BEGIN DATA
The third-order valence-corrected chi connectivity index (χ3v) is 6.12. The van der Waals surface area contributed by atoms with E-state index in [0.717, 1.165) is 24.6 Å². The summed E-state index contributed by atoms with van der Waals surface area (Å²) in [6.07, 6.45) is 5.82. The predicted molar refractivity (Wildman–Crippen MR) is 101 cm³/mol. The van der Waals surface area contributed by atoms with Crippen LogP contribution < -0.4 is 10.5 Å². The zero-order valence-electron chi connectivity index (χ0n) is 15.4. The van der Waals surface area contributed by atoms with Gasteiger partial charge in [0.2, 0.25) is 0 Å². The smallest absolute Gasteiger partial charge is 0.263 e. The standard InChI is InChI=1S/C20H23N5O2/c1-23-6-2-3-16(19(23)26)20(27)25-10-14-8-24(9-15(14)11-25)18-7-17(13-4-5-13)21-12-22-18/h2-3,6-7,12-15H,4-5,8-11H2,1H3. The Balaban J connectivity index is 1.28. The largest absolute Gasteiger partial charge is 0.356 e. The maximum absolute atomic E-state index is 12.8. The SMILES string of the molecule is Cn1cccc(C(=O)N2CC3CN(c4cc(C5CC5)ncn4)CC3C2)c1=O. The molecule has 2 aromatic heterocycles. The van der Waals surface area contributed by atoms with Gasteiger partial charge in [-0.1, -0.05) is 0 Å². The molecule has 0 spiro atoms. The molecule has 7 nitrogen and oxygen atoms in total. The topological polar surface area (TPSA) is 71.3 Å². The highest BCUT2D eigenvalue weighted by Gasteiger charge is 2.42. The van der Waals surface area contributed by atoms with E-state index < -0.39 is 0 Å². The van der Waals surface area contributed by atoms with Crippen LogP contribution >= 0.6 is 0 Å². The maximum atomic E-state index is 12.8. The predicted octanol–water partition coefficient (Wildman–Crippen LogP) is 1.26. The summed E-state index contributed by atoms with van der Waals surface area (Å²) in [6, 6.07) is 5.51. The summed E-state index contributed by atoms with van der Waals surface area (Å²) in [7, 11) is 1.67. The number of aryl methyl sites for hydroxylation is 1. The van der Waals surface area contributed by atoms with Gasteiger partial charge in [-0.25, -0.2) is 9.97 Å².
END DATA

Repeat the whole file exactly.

The third-order valence-corrected chi connectivity index (χ3v) is 6.12. The van der Waals surface area contributed by atoms with E-state index in [0.717, 1.165) is 24.6 Å². The summed E-state index contributed by atoms with van der Waals surface area (Å²) in [6.07, 6.45) is 5.82. The predicted molar refractivity (Wildman–Crippen MR) is 101 cm³/mol. The van der Waals surface area contributed by atoms with Crippen LogP contribution < -0.4 is 10.5 Å². The zero-order valence-electron chi connectivity index (χ0n) is 15.4. The van der Waals surface area contributed by atoms with Gasteiger partial charge in [0.2, 0.25) is 0 Å². The smallest absolute Gasteiger partial charge is 0.263 e. The standard InChI is InChI=1S/C20H23N5O2/c1-23-6-2-3-16(19(23)26)20(27)25-10-14-8-24(9-15(14)11-25)18-7-17(13-4-5-13)21-12-22-18/h2-3,6-7,12-15H,4-5,8-11H2,1H3. The Balaban J connectivity index is 1.28. The largest absolute Gasteiger partial charge is 0.356 e. The maximum absolute atomic E-state index is 12.8. The SMILES string of the molecule is Cn1cccc(C(=O)N2CC3CN(c4cc(C5CC5)ncn4)CC3C2)c1=O. The molecule has 2 aromatic heterocycles. The van der Waals surface area contributed by atoms with Gasteiger partial charge in [-0.1, -0.05) is 0 Å². The molecule has 0 spiro atoms. The molecule has 7 nitrogen and oxygen atoms in total. The topological polar surface area (TPSA) is 71.3 Å². The highest BCUT2D eigenvalue weighted by Gasteiger charge is 2.42. The van der Waals surface area contributed by atoms with E-state index < -0.39 is 0 Å². The van der Waals surface area contributed by atoms with Crippen LogP contribution >= 0.6 is 0 Å². The maximum atomic E-state index is 12.8. The predicted octanol–water partition coefficient (Wildman–Crippen LogP) is 1.26. The summed E-state index contributed by atoms with van der Waals surface area (Å²) in [6, 6.07) is 5.51. The summed E-state index contributed by atoms with van der Waals surface area (Å²) in [7, 11) is 1.67. The number of aryl methyl sites for hydroxylation is 1. The van der Waals surface area contributed by atoms with Gasteiger partial charge in [-0.25, -0.2) is 9.97 Å².